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Breathable lava suits: volcanologist field-tested and approved

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Posted June 26, 2019

When working near lava at 1,300 to 2,000 degrees Fahrenheit, the terms ‘lightweight’ and ‘comfortable’ might not apply to a volcanologist’s protective clothing.

A volcanologist’s “wish list” for an ideal field suit to wear while working around an active volcano might include flame resistance, abrasion resistance and durability; plenty of pockets for field books, pens, markers, cell phone, GPS and rock samples; clips for attaching hammers and a helmet; and lightweight fabric that is easy to move when wearing. With the help of a University of Missouri graduate student in the College of Human Environmental Sciences, these wishes are turning into reality.

 A team of graduate students in the MU Department of Geological Sciences field tested the lava suits created by Abby Romine, a graduate student in Textile and Apparel Management, during a recent research trip to Colorado.

A team of graduate students in the MU Department of Geological Sciences field tested the lava suits created by Abby Romine, a graduate student in Textile and Apparel Management, during a recent research trip to Colorado.

“My designs are based on functional, expressive and aesthetic elements,” said Abby Romine, a graduate student in the Department of Textile and Apparel Management. “For my first prototype, I gathered ideas from students in geological sciences and wanted to make something that was not only functional in all types of environments, but aesthetically pleasing as well.”

Using fabric donated from Mizzou alumna Kathryn Knight at FirstSpear, a tactical gear company in St. Louis, Romine created her second version of the prototype suits for Alan Whittington, chair of geological sciences, and his team of three graduate students in the Department of Geological Sciences at the MU College of Arts and Science. Romine’s four custom suits feature lightweight fabric — for breathability and movement — interwoven with large strips of Kevlar for abrasion and flame resistance. Prior to this project, Romine had never before worked with Kevlar, a heat and abrasive-resistant fiber.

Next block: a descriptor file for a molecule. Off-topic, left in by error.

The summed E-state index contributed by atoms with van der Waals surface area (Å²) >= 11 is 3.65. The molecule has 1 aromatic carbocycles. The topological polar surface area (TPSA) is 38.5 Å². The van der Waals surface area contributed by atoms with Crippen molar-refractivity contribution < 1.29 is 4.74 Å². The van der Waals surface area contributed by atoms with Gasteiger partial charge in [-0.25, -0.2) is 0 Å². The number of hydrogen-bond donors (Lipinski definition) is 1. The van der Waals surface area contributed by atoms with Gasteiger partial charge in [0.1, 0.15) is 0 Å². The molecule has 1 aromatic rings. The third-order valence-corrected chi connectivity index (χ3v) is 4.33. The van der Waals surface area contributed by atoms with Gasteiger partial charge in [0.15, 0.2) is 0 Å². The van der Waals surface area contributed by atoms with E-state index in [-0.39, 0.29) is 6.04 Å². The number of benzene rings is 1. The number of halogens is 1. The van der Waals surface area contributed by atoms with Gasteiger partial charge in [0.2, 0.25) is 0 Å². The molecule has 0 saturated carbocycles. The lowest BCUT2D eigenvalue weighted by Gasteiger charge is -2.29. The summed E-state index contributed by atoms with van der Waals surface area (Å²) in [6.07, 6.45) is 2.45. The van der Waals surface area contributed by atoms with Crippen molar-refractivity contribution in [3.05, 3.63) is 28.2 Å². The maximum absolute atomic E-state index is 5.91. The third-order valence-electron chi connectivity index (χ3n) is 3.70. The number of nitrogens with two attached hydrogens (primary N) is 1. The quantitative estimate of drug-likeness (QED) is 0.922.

Whittington and his team field-tested Romine’s prototype suits earlier this year in Colorado and were pleased with the results.

“We tested them on a week long field trip in Colorado, and they were the most comfortable field pants I’ve ever worn,” Whittington said. “I’ve been into outdoor gear since the 1980s. People want to buy gear that is expedition-level engineered, so I can see this as a good marketing opportunity beyond just volcanologists. If I had to choose between a commercial brand of work pants and these pants, I would pick these every time.”

Nearly a decade ago, while Whittington was stuck overnight on a volcano in Guatemala, he began thinking about what would make the ideal protective clothing for volcanologists. At the time, he was going through at least one pair of commercial work pants during a single season of field work around volcanos. After meeting Pamela Norum, chair of the Department of Textile and Apparel Management, Whittington thought his wish for an ideal field suit might become reality. Norum shared the idea with her department, and Kristen Morris, an assistant professor in the Department of Textile and Apparel Management, suggested Romine could help.

“The best thing about working with Dr. Whittington and his team was being able to use their specific measurements to customize specific elements of my design,” Romine, a veteran of the U.S. Army, said. “By being able to work directly with volcanologists, it gave me better ideas for my design.”

Source: University of Missouri

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